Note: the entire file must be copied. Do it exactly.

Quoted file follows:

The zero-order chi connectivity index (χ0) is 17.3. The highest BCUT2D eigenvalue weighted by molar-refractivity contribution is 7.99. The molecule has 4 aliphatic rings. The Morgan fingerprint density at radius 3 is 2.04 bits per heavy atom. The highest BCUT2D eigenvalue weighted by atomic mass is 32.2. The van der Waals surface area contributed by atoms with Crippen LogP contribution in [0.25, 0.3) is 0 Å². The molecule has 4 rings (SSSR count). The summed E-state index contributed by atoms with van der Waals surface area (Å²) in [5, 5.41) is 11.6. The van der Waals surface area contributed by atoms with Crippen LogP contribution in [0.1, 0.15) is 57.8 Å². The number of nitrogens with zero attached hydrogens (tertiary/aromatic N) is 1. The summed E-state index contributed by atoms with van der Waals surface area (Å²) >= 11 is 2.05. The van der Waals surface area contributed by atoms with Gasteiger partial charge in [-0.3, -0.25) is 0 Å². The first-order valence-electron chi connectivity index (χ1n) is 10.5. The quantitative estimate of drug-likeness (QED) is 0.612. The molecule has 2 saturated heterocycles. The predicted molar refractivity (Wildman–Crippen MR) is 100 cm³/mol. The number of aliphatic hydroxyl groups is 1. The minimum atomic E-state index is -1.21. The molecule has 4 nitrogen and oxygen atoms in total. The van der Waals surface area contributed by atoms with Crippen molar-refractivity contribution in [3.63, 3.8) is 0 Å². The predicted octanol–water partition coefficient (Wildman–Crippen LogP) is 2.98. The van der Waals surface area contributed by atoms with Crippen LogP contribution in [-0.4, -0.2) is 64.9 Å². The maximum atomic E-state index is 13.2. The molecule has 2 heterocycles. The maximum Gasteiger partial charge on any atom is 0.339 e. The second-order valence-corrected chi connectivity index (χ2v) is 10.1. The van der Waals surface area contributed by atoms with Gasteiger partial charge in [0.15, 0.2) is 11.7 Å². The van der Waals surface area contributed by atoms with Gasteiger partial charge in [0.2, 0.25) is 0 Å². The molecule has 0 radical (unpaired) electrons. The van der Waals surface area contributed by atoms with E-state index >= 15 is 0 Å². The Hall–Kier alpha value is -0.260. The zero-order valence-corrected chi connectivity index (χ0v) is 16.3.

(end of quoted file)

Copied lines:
The zero-order chi connectivity index (χ0) is 17.3. The highest BCUT2D eigenvalue weighted by molar-refractivity contribution is 7.99. The molecule has 4 aliphatic rings. The Morgan fingerprint density at radius 3 is 2.04 bits per heavy atom. The highest BCUT2D eigenvalue weighted by atomic mass is 32.2. The van der Waals surface area contributed by atoms with Crippen LogP contribution in [0.25, 0.3) is 0 Å². The molecule has 4 rings (SSSR count). The summed E-state index contributed by atoms with van der Waals surface area (Å²) in [5, 5.41) is 11.6. The van der Waals surface area contributed by atoms with Crippen LogP contribution in [0.1, 0.15) is 57.8 Å². The number of nitrogens with zero attached hydrogens (tertiary/aromatic N) is 1. The summed E-state index contributed by atoms with van der Waals surface area (Å²) >= 11 is 2.05. The van der Waals surface area contributed by atoms with Gasteiger partial charge in [-0.3, -0.25) is 0 Å². The first-order valence-electron chi connectivity index (χ1n) is 10.5. The quantitative estimate of drug-likeness (QED) is 0.612. The molecule has 2 saturated heterocycles. The predicted molar refractivity (Wildman–Crippen MR) is 100 cm³/mol. The number of aliphatic hydroxyl groups is 1. The minimum atomic E-state index is -1.21. The molecule has 4 nitrogen and oxygen atoms in total. The van der Waals surface area contributed by atoms with Crippen molar-refractivity contribution in [3.63, 3.8) is 0 Å². The predicted octanol–water partition coefficient (Wildman–Crippen LogP) is 2.98. The van der Waals surface area contributed by atoms with Crippen LogP contribution in [-0.4, -0.2) is 64.9 Å². The maximum atomic E-state index is 13.2. The molecule has 2 heterocycles. The maximum Gasteiger partial charge on any atom is 0.339 e. The second-order valence-corrected chi connectivity index (χ2v) is 10.1. The van der Waals surface area contributed by atoms with Gasteiger partial charge in [0.15, 0.2) is 11.7 Å². The van der Waals surface area contributed by atoms with Gasteiger partial charge in [0.2, 0.25) is 0 Å². The molecule has 0 radical (unpaired) electrons. The van der Waals surface area contributed by atoms with E-state index >= 15 is 0 Å². The Hall–Kier alpha value is -0.260. The zero-order valence-corrected chi connectivity index (χ0v) is 16.3.